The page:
Pulley systems are used to provide us with a mechanical advantage, where the amount of input effort is multiplied to exert greater forces on a load.
They are typically used for hauling and lifting loads but can also be used to apply tension within a system such as in a Tensioned Line or Tyrolean. This page explains the basic principles of pulley systems and how they work, for information on how to use them in hauling see the hauling systems page.
Force is an influence that has both magnitude and direction, it is usually given in the dynamic unit of Newtons (N). For ease of explanation we have used kilograms on this page. Additionally, the examples on this page do not take into account the effects of angular vector forces or the coefficients of friction.
The 1:1 Redirect
In the illustration to the right we have a rope attached to a load weighing 100kg. The rope has been passed through a pulley which is attached to an anchor point and returns back down to ground level.
The amount of effort required to lift the load in this situation is 100kg so we have not formed any mechanical advantage. This system has a ratio of 1:1, additionally for every metre of rope that the user pulls through the system the load will be raised by a metre.
All this system does is change the direction of where the effort needs to be put in, instead of pulling the rope in an upwards direction it can now be pulled downwards which is usually more efficient. This is commonly referred to as a directional or redirect pulley.
In this situation the directional or redirect pulley and its anchor point will actually be feeling double the weight of the load, as there is the loads weight on one side and an effort of 100kg needs to be applied on the other side to raise the load.
The 2:1 Pulley System
If we take a 1:1 system and turn it upside down it will result in a 2:1 mechanical advantage. Instead of the pulley being attached to an anchor it is now attached to the load (pulley A).
On one side of pulley A the rope has been attached to a fixed anchor point, the rope on the other side of pulley A has been sent back down to the ground via a redirect pulley (pulley B) where the user applies the effort to lift the load.
As the load is being supported by two sections of rope (via pulley A), each rope will bear half of the loads weight or 50kg in this example. Pulley A is being subject to the full weight of the load (100kg).
The directional or redirect pulley (pulley B) supports half of the weight of the load (50kg) on one side but an effort of 50kg is being applied on the other side to raise the load, so pulley B and its anchor are actually being loaded with 100kg.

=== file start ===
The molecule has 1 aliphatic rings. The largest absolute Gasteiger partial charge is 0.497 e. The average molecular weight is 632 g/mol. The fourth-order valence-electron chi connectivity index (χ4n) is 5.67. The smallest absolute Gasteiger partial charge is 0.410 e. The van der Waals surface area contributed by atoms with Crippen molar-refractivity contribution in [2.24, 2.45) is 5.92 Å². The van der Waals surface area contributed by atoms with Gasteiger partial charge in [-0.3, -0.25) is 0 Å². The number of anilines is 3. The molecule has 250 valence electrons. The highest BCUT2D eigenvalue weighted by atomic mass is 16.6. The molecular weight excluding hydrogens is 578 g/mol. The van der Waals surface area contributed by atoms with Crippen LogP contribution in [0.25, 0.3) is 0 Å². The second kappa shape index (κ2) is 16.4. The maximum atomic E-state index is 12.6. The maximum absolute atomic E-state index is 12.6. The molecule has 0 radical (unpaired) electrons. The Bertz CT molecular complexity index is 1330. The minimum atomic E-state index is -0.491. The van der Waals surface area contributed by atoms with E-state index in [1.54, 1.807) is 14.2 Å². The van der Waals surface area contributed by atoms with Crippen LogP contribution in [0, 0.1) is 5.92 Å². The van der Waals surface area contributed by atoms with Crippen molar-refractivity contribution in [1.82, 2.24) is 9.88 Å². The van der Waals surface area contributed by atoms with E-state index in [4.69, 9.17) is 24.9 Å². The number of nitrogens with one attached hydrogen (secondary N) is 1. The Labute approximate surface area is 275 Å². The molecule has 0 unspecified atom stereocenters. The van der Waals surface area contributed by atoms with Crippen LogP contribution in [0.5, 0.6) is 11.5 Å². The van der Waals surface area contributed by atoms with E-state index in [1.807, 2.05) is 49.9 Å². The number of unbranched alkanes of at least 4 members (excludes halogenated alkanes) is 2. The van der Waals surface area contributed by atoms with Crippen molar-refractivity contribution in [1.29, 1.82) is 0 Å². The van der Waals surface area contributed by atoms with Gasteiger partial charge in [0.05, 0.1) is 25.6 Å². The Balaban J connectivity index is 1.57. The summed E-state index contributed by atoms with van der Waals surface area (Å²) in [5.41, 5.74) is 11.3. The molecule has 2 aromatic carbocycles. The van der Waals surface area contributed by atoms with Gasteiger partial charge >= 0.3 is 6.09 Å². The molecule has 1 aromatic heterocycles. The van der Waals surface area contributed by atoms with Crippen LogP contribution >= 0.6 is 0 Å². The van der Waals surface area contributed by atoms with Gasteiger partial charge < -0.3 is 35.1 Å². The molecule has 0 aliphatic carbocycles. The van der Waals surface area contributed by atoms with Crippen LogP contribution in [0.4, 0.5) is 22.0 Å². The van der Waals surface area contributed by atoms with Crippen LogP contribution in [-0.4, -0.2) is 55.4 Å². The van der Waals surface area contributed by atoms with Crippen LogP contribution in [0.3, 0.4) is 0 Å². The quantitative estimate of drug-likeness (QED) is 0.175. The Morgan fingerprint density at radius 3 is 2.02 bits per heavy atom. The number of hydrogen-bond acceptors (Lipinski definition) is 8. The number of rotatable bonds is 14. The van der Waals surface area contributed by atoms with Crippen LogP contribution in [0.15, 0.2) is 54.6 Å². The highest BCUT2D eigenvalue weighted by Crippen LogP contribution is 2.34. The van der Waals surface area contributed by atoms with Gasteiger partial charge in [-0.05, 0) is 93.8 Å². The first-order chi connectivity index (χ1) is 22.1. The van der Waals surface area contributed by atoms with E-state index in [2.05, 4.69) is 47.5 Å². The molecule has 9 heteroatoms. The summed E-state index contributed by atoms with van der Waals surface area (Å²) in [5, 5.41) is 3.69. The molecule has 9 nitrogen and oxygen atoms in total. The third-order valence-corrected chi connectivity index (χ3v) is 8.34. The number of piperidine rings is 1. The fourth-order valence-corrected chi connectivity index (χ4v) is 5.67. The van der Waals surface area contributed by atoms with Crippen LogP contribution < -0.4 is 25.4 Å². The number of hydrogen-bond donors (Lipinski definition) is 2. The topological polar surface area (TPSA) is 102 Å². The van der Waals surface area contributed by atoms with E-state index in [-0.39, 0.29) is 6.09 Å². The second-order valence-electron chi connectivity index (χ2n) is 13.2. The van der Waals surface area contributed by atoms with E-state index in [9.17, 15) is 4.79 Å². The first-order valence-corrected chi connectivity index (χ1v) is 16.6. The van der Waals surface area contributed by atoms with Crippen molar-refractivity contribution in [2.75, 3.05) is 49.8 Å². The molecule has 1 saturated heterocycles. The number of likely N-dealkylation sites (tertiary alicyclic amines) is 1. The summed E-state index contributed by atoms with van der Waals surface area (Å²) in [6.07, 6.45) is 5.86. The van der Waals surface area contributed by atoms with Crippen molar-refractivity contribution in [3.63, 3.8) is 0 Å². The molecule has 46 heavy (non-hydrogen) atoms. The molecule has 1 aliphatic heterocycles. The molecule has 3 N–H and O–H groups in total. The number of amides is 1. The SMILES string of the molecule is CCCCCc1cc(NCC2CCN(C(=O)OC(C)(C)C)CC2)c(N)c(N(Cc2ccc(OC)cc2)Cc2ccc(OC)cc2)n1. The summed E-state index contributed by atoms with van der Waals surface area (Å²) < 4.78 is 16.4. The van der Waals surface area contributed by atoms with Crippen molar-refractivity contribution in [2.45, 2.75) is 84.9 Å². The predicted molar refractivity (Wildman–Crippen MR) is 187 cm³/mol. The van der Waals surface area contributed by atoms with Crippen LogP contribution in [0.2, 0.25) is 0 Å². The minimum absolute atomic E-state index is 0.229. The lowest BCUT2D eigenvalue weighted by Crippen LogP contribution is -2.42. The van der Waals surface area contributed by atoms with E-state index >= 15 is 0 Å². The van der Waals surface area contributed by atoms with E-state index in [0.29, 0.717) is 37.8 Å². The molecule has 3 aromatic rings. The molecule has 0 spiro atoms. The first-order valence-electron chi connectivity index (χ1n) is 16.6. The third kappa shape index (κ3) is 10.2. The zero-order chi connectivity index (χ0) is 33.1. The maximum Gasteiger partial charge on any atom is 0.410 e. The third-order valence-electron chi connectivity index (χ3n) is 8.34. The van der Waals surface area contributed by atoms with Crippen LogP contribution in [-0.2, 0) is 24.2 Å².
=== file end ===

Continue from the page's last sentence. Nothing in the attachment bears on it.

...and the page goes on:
The 3:1 Pulley System
Here we have a 3:1 mechanical advantage. First one end of the rope is attached directly to the load, this is then passed around an anchored pulley (pulley B) and returns back to the load where it is passed through pulley A which has been fixed to the load.
This forms the 3:1 mechanical advantage, finally the rope is redirected by pulley C back down to the user who applies an effort of 30kg to raise the 90kg load.
An easy way to calculate the ratio of a pulley system is to count the amount of lines that apply effort on the load. In this system there are three ropes that exert effort on to a load of 90kg, so each rope is supporting 1/3 of the loads weight (30kg). Pulleys B & C and their anchors are subject to 60kg each.
The 4:1 Pulley System
This pulley system provides a 4:1 mechanical advantage. The user is required to apply a force of 25kg to raise this 100kg load, for every 4 metres of rope that the user pulls through the pulley system the load will only be raised by 1 metre.
If we count the amount of ropes that are actually supporting or applying effort on the load, and then divide the loads weight equally between them we should easily be able to calculate the overall mechanical advantage of the pulley system.
In this scenario there are four sections of rope supporting and applying effort to the load. So the loads weight (100kg), divided by the amount of supporting sections of rope (4), should result in each rope supporting one quarter (25kg) of the loads total weight. The rope is then returned to the user via a redirect (pulley D) who applies 25kg of effort to raise the 100kg load.
The 5:1 Pulley System
With this 5:1 pulley system the user is required to apply an effort of only 20kg to lift the 100kg load. Notice that when the end of the rope is attached directly to the load this usually results in a mechanical advantage with an odd ratio.
When the end of the rope is attached to a fixed anchor point this will normally result in a mechanical advantage with an even ratio.
The 6:1 Pulley System
As we continue to apply more pulleys to the system then the mechanical advantage ratio increases. In this system some of the pulleys that have been used are double pulleys.
A double pulley has two pulley wheels usually of the same diameter housed inside a single block, the two pulley wheels are able to move independently of each other. By using a double or multiple pulley block we are able to condense the pulley system making it more manageable.
Disadvantages of Conventional Pulley Systems
This conventional 3:1 pulley system has been assembled to raise a load weighing 90kg which needs to be lifted over a height of 50m.
Due to the way that the system has been created we would need at least 150m just to form the 3:1 mechanical advantage, plus an additional 50m to redirect the rope down towards the user who will apply the effort at ground level so all in all this system will require at least 200m of rope!
It is possible to redesign the pulley system making it more compact and manageable while using less rope. To see how this can be done then have a look at the hauling systems page.